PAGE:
Also, I wonder how the SS recipients who are currently receiving 70% less in benefits than they would be if inflation had been tabulated correctly since the Carter Administration feel about all this . . .

    •  What programs were voted in (1+ / 0-)
      Recommended by:
      Roadbed Guy

      and implemented starting in the late 60's through the 70's, and what affect did they have on payments to those most likely to be poor, ie, the elderly and minorities.

      Statistics lie.  Correlation is not causation and all that.

      I believe in UFO's more than the fact that poor people do better with inflation.  Because historically minimum wage rises faster than inflation, right??

      •  Who doesn't believe in UFOs more? (1+ / 0-)
        Recommended by:

        (and I don't care what the "more than what?" qualifier is . . .).

        In any event, the very idea of the rich being "hurt" by financial trends (or any type!) in recent years is just fall down hilarious.

        Perhaps this diary was some high level of snark that just passed over my head on the first read through.  Who knows.

      •  Historically (0+ / 0-)

        all wages rise with inflation. And that makes sense because inflation tends to be led by full employment and high capacity utilization. Before the Friedman/Greenspan gang simplified economics to the point of boneheaded stupidity, we had analytical tools called "Cost Push" and "wage price spirals" which have been replaced with the, obviously wrong, monetary theory.

        "If I pay a man enough money to buy my car, he'll buy my car." Henry Ford

        by johnmorris on Mon Aug 15, 2011 at 09:36:07 AM PDT

        [ Parent ]

        •  did you even examine (0+ / 0-)

          the link and the reality of the minimum wage and inflation, and what really happens to the lowest wage earners in America over periods of high inflation??

          •  Yes I did (1+ / 0-)
            Recommended by:

            and you might have noticed that the minimum wage was relatively high in the late 60's, when inflation was above 5%, peaking in 1968, the start of the high inflation 70's and took a dive after 1983, when inflation flat  lined.

            "If I pay a man enough money to buy my car, he'll buy my car." Henry Ford

            by johnmorris on Tue Aug 16, 2011 at 07:06:03 AM PDT

            [ Parent ]

  •  Inflation hurts the poor more (4+ / 0-)

    Not because of percentages, but because there is no cushion for them.  The choices get harder really quickly.

    Have you ever gone beyond theory to examine the reality of low income living?

  •  Here's an easy way to say it (7+ / 0-)

    I think your analysis is good, and shows the statistical reason for the pressure to keep inflation low, but think about it this way; The more money you have, the more inflation affects it.  Rich people are more concerned about inflation because it means their money is worth less.  God forbid!  They stole that money honestly!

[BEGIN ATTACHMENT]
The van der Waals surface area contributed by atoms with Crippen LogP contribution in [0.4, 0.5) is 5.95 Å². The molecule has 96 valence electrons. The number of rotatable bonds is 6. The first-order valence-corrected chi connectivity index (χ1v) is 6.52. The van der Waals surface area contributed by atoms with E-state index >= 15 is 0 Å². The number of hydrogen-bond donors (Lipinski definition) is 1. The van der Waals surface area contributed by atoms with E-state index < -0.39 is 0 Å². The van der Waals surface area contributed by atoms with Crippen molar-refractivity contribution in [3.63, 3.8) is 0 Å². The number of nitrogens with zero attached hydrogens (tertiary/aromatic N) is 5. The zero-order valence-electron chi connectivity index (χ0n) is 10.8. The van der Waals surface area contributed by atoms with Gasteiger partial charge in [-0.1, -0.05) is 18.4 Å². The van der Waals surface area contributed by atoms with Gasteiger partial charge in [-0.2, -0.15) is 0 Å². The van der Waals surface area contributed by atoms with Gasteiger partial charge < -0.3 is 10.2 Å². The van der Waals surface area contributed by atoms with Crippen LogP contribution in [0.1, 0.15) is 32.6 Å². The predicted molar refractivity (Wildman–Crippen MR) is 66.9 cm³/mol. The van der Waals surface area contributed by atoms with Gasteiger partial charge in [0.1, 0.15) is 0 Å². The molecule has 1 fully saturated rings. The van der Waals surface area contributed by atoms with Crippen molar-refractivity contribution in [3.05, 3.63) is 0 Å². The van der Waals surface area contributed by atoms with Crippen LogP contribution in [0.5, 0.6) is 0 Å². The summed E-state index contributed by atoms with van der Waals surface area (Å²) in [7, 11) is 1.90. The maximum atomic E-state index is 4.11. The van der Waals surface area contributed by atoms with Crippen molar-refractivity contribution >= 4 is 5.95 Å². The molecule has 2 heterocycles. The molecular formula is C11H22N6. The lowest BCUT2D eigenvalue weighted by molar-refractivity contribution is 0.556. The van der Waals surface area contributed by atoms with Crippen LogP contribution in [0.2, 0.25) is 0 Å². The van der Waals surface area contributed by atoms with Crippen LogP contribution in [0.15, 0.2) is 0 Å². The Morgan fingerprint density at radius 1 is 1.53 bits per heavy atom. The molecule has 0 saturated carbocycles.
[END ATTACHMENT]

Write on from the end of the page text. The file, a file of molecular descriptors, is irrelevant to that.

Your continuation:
Here is the real kicker to go along with your analysis though.  Economist know there is a relationship between inflation and unemployment, it's called the Phillips Curve.  The Phillips Curve shows a negative relationship between inflation and employment.

    Basically, the government and the Fed can make choices between high unemployment and high inflation.  I think you can guess which the corporations and the rich want.  The added benefit for the rich and the corporations is that by using monetary and fiscal policy to keep inflation low, they cause higher unemployment, which has the added benefit of lowering wages.

  •  Of course (3+ / 0-)

    Inflation hurts those with money and HELPS those who borrow.  The poor generally borrow money, but don't do a whole lot of lending.  Given the amount of debt I'm sitting on, I'd love a little inflation.  

    "How did you go bankrupt?" "Two ways. Gradually, then suddenly." - Ernest Hemingway, The Sun Also Rises.

    by weasel on Mon Aug 15, 2011 at 08:48:23 AM PDT

  •  Only if the poor have full equity in their homes (1+ / 0-)
    Recommended by:

    And there are a lot of poor people in the US who purchased and have paid off mortgages or who inherited a house and property.  Especially in rural areas.

    But the poor who rent are worse off in inflation because rents rise in anticipation of the next round of inflation.  Food prices rise.  Transportation prices rise.  But wages and salaries (or what safety net payments remain) don't rise.

    Inflation benefits only the highly leveraged.  And that tends to be corporations and aspiring middle class individuals.

    But try as they might the monetary gurus cannot create inflation in this economy even with interest rates functionally zero.  There is such an excess in capacity and idle productive resources.

    50 states, 210 media market, 435 Congressional Districts, 3080 counties, 192,480 precincts

    by TarheelDem on Mon Aug 15, 2011 at 08:51:18 AM PDT

  •  Depends on Assets Held (0+ / 0-)

    Whether inflation helps or hurts a particular tranche in the demographic pile depends heavily on the forms in which they might hold those assets.  If one holds cash, bank accounts, or other fixed-income debt instruments (bonds, basically) then accelerated inflation will kill you.  If one holds income-producing assets (a business, corporate stocks) then more inflation doesn't hurt your asset value so much as threaten your revenue stream.  If one holds long-term fixed assets (real estate, most residential) the assets will likely track inflation with a time lag for inflation's diffusion into the general economy.  Price rises in rapidly replaced commodities (food, fuel, etc.) will hurt everyone, but those who spend a disproportionate share of their income on them will be hurt slightly more.  The folks who get killed in hyper-inflation are lower-middle and middle-class segment of society.  Those are the people who were devastated by the hyper-inflation which wracked Weimar Germany during the middle 1920s and who became the main supporters for the NSDAP.

    "Love the Truth, defend the Truth, speak the Truth, and hear the Truth" - Jan Hus, d.1415 CE

    by PrahaPartizan on Mon Aug 15, 2011 at 08:55:20 AM PDT

  •  I'm sure you didn't post this in jest, so I'll (3+ / 0-)
    Recommended by:
    AnnieR, wblynch, annetteboardman

    try to post a serious reply.  Poverty is hell on earth.  People who live in poverty live under constant pressures that are unimaginable to all, who are not poor.  Their life expectancy is much lower; their mental health suffers under the brutal effects of poverty.

    Poverty is caused by many factors, but one of the most predominant factors is structural and systemic failures in society that tend to increase the gulf in income inequality.